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Welcome to The Seattle Times' online letters to the editor, a sampling of readers' opinions. Join the conversation by commenting on these letters or send your own letter of up to 200 words letters@seattletimes.com.

August 18, 2010 at 4:00 PM

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Times article on circumcision in Washington draws ire

Posted by Letters editor

Key to avoiding HIV and AIDS is responsibility, not circumcision

Advocating routine infant circumcision (RIC) to prevent HIV and AIDS makes about as much sense as avoiding future pain and suffering by removing the breasts of all newborn girls, or the tonsils and appendices of newborns of both genders [“State may see greater push for circumcision,” NWMonday, Aug. 16].

Between 1940 and 1980, the rate of RIC rose from 60 percent to 85 percent. That suggests that the majority of American men who have succumbed to AIDS in the years since 1980 were circumcised. How does that fit in with the American Academy of Pediatrics’s and Centers for Disease Control’s positions today?

The key to eradicating HIV and AIDS is responsibility, sexual and otherwise. Condoms work. Convincing men in sub-Saharan Africa and elsewhere to use them consistently would be more effective, not to mention more humane, than subjecting baby boys to routine genital mutilation.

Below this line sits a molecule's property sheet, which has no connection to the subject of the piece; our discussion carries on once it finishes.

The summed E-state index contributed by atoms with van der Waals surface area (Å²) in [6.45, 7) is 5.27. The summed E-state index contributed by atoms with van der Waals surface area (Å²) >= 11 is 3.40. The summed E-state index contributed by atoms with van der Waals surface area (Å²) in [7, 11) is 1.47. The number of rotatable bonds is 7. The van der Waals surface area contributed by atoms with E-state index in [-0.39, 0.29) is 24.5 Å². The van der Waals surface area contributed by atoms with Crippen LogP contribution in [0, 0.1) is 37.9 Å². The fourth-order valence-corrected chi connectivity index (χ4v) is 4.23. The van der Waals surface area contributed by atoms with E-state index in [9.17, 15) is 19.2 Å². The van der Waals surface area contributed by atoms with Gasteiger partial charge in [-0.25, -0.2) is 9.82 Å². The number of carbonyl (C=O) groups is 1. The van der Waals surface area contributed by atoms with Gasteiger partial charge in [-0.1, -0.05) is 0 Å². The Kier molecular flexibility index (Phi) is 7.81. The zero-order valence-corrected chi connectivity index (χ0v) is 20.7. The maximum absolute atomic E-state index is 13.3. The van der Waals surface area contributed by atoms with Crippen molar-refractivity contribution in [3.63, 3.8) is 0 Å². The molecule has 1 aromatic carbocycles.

— Marie Esch-Radtke, MN, RN, Des Moines

Circumcison-HIV connection is a failed experiment

Our international physicians organization based here in Seattle is puzzled why The Times promoted circumcision in the article, “State may see greater push for circumcision.” There are numerous reasons to question the wisdom of such a plan, whether in Africa or the USA.

In epidemiology, only interventions with 95 percent-plus efficacy are considered worthy. Those with 60 percent or so protection are only somewhat above chance, and relied upon, invite disaster.

In the U.S. this “experiment” has already been run, for decades, and has failed miserably. The U.S. has the highest rate of HIV in the Western world, and the highest rate of circumcised men, above 70 percent. Why would we expect this experiment to suddenly succeed in Washington?

Do Cassandra Brooks and Matthew Golden expect Washington state parents to look down at their 1-day-old son and see an IV-street-drug abuser who will have unprotected sex with men, the most common sources of HIV in the U. S.?

Why should any circumcised young man observe caution when he has been assured he is now (mostly) immune from HIV?

Does anyone imagine that Washington infants and toddlers are a high-risk group of sexual adventurers?

— John V. Geisheker, J.D., LL.M., executive director, Doctors Opposing Circumcision

Researchers need to offer more evidence of lifestyle differences

Mathew Golden is quoted as saying, “The older idea that there isn’t enough scientific evidence to support circumcision is no longer true.” He then proceeds to cite three studies conducted on heterosexual men in sub-Saharan Africa.

Did these “independent and randomized clinical trials” factor in the number of times per week these men ate dinner squatting on a dirt floor? How many times per week did they bathe? What about water quality? And possibly the most important factor: What was the social status of these uncut men? When circumcision is practiced as a cultural ritual, as it is in much of Africa, those who do not go through the process are often relegated to a lower social status.

Any study will show persons of lower status to be more prone to injury, disease and early death.

Perhaps we could get Golden working on something less far-fetched, like comparing our low incidence of circumcision to our high rate of MS?

— Tod A. Daniels, Seattle

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